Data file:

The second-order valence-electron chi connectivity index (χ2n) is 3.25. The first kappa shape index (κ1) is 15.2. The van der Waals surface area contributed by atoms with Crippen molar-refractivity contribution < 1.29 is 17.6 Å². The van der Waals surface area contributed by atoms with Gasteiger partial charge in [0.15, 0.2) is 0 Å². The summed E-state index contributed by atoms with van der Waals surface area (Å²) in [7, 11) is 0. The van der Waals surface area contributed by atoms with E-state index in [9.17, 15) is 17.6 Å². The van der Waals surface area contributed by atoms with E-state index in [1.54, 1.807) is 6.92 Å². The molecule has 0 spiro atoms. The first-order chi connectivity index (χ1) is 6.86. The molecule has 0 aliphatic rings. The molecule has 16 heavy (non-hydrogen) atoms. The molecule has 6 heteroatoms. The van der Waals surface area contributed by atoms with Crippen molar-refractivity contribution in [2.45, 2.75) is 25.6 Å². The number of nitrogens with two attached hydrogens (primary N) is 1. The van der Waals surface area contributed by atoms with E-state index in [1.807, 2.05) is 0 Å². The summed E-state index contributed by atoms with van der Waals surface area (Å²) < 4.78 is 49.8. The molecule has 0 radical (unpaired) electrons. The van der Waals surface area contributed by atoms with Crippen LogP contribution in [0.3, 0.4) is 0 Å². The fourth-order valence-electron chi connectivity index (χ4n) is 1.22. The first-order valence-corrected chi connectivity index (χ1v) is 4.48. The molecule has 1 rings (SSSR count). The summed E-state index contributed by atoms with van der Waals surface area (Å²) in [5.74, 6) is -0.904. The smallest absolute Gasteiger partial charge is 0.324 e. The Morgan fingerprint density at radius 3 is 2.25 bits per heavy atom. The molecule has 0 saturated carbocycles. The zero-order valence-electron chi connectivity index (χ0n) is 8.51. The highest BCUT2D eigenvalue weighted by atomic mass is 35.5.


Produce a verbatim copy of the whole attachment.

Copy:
The second-order valence-electron chi connectivity index (χ2n) is 3.25. The first kappa shape index (κ1) is 15.2. The van der Waals surface area contributed by atoms with Crippen molar-refractivity contribution < 1.29 is 17.6 Å². The van der Waals surface area contributed by atoms with Gasteiger partial charge in [0.15, 0.2) is 0 Å². The summed E-state index contributed by atoms with van der Waals surface area (Å²) in [7, 11) is 0. The van der Waals surface area contributed by atoms with E-state index in [9.17, 15) is 17.6 Å². The van der Waals surface area contributed by atoms with E-state index in [1.54, 1.807) is 6.92 Å². The molecule has 0 spiro atoms. The first-order chi connectivity index (χ1) is 6.86. The molecule has 0 aliphatic rings. The molecule has 16 heavy (non-hydrogen) atoms. The molecule has 6 heteroatoms. The van der Waals surface area contributed by atoms with Crippen molar-refractivity contribution in [2.45, 2.75) is 25.6 Å². The number of nitrogens with two attached hydrogens (primary N) is 1. The van der Waals surface area contributed by atoms with E-state index in [1.807, 2.05) is 0 Å². The summed E-state index contributed by atoms with van der Waals surface area (Å²) < 4.78 is 49.8. The molecule has 0 radical (unpaired) electrons. The van der Waals surface area contributed by atoms with Crippen LogP contribution in [0.3, 0.4) is 0 Å². The fourth-order valence-electron chi connectivity index (χ4n) is 1.22. The first-order valence-corrected chi connectivity index (χ1v) is 4.48. The molecule has 1 rings (SSSR count). The summed E-state index contributed by atoms with van der Waals surface area (Å²) in [5.74, 6) is -0.904. The smallest absolute Gasteiger partial charge is 0.324 e. The Morgan fingerprint density at radius 3 is 2.25 bits per heavy atom. The molecule has 0 saturated carbocycles. The zero-order valence-electron chi connectivity index (χ0n) is 8.51. The highest BCUT2D eigenvalue weighted by atomic mass is 35.5.